Five Pa. House races to watch

Posted in In the News on September 13th, 2019 by admin – Be the first to comment

By Emily Wolfe, Staff Writer

The 2016 presidential election came down to less than 1 percentage point in Pennsylvania — President Donald Trump won its 20 electoral votes by fewer than 100,000 votes. But the state’s congressional races looked much more lopsided, with two-thirds of the state’s 18 districts electing Republicans.

The Pennsylvania Supreme Court struck down Pennsylvania’s congressional map earlier this year for not being representative, and the replacement map has made Pennsylvania a key battleground state for Democrats hoping to gain a majority in the House in Tuesday’s midterm election.

With the new map, the fact that midterm elections tend to favor the party out of power and the high level of Democratic engagement he’s seen this election, Vice President of Pitt College Democrats Alex Giorgetti is optimistic about Democrats’ chances in the midterms.

“There’s districts that just look … less gerrymandered, however you want to interpret that,” Giorgetti, a junior history major, said of the new map. “A lot more districts now favor Democrats than have in the past.”

Conor Guiser, the public relations director of Pitt College Republicans, agreed that the new map made it unlikely Republicans would pick up seats in Pennsylvania.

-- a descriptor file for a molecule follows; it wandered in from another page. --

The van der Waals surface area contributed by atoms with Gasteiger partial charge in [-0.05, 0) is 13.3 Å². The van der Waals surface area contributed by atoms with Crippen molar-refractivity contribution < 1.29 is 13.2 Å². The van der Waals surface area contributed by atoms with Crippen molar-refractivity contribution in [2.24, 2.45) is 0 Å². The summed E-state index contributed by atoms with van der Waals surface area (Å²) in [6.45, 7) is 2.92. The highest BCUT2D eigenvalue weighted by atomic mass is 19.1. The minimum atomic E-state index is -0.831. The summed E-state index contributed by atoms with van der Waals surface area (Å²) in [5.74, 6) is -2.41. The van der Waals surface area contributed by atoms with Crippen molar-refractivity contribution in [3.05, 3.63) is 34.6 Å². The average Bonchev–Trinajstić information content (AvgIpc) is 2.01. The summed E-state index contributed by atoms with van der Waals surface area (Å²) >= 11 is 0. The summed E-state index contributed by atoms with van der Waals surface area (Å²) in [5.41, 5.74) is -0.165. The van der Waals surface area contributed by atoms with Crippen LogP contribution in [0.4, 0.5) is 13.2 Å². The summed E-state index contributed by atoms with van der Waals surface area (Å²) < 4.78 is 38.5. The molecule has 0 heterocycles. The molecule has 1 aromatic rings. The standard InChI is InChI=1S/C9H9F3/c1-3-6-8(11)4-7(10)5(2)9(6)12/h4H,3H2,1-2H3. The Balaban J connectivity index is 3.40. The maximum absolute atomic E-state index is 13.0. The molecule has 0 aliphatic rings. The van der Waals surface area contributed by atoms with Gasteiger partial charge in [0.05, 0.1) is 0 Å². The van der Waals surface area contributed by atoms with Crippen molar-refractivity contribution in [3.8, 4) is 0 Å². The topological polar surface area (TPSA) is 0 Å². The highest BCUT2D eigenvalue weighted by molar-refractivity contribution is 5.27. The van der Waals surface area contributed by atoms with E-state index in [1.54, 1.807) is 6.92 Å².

“But I think we would all be happy with seeing new congresspeople across the country who share our values, or at the very least respect them in the sense that Republicans and Democrats can work together,” Guiser, a junior economics and political science major, said.

FiveThirtyEight’s elections forecast, which has become the gold standard of election prediction, says Democrats are likely to win nine out of 18 seats in Pennsylvania in November, and could come away with as many as 11. Read more at The Pitt News

Vote for the Woman Because She’s a Woman

Posted in In the News on August 22nd, 2019 by admin – Be the first to comment

7:21 AM EDT

In February, Nevada became the first state in the country with a female-majority legislature. By June, with the help of the state’s Democratic governor, there were stronger laws ensuring equal pay for women, tougher penalties for domestic violence, better protection for sexual-assault survivors, more money for family-planning services, an end to a requirement that forced doctors to ask women their marital status before performing an abortion and an increased minimum wage. If anyone needed proof that having more female lawmakers benefits women, Nevada certainly makes a compelling case.

And yet female voters have often rejected the idea that women should vote with gender in mind. In 2016, Nancy Pelosi told Politico podcasters, “I don’t think that any woman should be asked to vote for someone because she’s a woman.” Of course it would be ridiculous to suggest that someone hop party lines to vote along gender ones, or support a candidate who fails to prioritize what she sees as a key issue. But in primaries where contenders have similar ideologies, there’s a strong argument to be made for backing a woman.